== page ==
Secretary of Homeland Security Jeh Johnson recently announced the appointment of Gerald W. Parker, D.V.M., Ph.D., along with 27 other new members, to the Homeland Security Science and Technology Advisory Committee (HSSTAC). The HSSTAC provides scientific and technical advice to the Department of Homeland Security Under Secretary for Science and Technology on matters related to the expansion of technological capabilities across the homeland security enterprise.
Parker, associate vice president for public health preparedness and response at the Texas A&M Health Science Center and interim director of the Institute for Infectious Animal Diseases (IIAD), a DHS Science and Technology Center of Excellence headquartered at Texas A&M AgriLife Research, has been in federal public service for 35 years—nine years as a senior executive with the Department of Defense (DOD), Department of Health and Human Services (HHS) and the Department of Homeland Security (DHS), plus 26 years of active duty in the Army Medical Department. Prior to joining the Texas A&M Health Science Center, Parker was the DOD’s deputy assistant secretary for chemical and biological defense from 2010–2013, where he was responsible for developing national strategies and capabilities to protect United States service members from emerging infectious disease and biological and chemical threats. From 2005–2010, Parker was the principal deputy assistant secretary for preparedness and response at HHS and helped lead and coordinate new federal medical and public health preparedness initiatives, as well as emergency responses to natural disasters ranging from hurricanes Katrina, Rita and Wilma to Gustov and Ike, as well as the 2009 H1N1 influenza pandemic and the Haiti earthquake.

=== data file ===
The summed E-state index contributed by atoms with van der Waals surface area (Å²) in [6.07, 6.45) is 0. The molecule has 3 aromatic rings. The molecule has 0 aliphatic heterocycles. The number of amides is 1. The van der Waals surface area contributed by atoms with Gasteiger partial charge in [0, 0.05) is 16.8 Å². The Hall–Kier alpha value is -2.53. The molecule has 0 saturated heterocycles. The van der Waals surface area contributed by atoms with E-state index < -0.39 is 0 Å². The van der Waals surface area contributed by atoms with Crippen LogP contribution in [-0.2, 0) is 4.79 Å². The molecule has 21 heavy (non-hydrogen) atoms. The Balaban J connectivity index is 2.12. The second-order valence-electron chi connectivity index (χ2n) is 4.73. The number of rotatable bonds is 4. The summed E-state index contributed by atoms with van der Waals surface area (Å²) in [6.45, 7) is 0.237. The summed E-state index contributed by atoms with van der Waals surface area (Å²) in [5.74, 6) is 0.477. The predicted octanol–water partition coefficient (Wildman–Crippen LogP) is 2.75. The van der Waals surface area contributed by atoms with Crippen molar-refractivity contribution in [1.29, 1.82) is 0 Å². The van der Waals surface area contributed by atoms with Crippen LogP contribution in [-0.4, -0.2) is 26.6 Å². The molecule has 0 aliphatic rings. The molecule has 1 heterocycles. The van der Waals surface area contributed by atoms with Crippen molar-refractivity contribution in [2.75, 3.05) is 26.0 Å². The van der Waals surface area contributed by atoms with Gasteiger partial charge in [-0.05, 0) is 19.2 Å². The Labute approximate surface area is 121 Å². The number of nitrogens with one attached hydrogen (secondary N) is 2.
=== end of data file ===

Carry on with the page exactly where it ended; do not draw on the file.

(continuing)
He also serves as principal investigator for the Texas A&M Center for Innovation in Advanced Development and Manufacturing, one of three national centers established in June 2012 by HHS to enhance the nation’s emergency preparedness against emerging infectious diseases, including pandemic influenza and chemical, biological, radiological and nuclear threats. Parker is an ex officio member of the Blue Ribbon Study Panel on Biodefense—formed to evaluate the nation’s preparedness against bioterrorism and potentially catastrophic emerging infectious disease outbreaks.
Parker was appointed to HSSTAC’s Chemical and Biological Defense field. HSSTAC members are selected from disciplines with the following fields of expertise: organizational strategy and management, first responders, cybersecurity/risk, cross-cutting technical expertise, and chemical and biological defense. The 28 new HSSTAC members will join the six current members on the committee. All members serve two-year terms.
Parker holds a doctorate of veterinary medicine from Texas A&M University, a doctorate in physiology from Baylor College of Medicine and a master’s degree in resourcing the national strategy from the Industrial College of the Armed Forces. He is a recipient of the 2009 Distinguished Executive Presidential Rank Award and the Secretary of Defense Medal for Civilian Meritorious Service.
About the Institute for Infectious Animal Diseases: Headquartered in College Station, Texas, IIAD was founded in 2004 as a DHS Science and Technology Center of Excellence. The Institute focuses on research, education and outreach to prevent, detect, mitigate and recover from transboundary, emerging and/or zoonotic diseases, which may be introduced intentionally or through natural processes. In 2014, IIAD was recognized by the World Organisation for Animal Health (OIE) as a collaborating centre in the specialty of biological threat reduction. IIAD is the only centre of this kind in OIE’s America’s region and the only OIE collaborating centre within the Texas A&M University System. For more information, visit iiad.tamu.edu.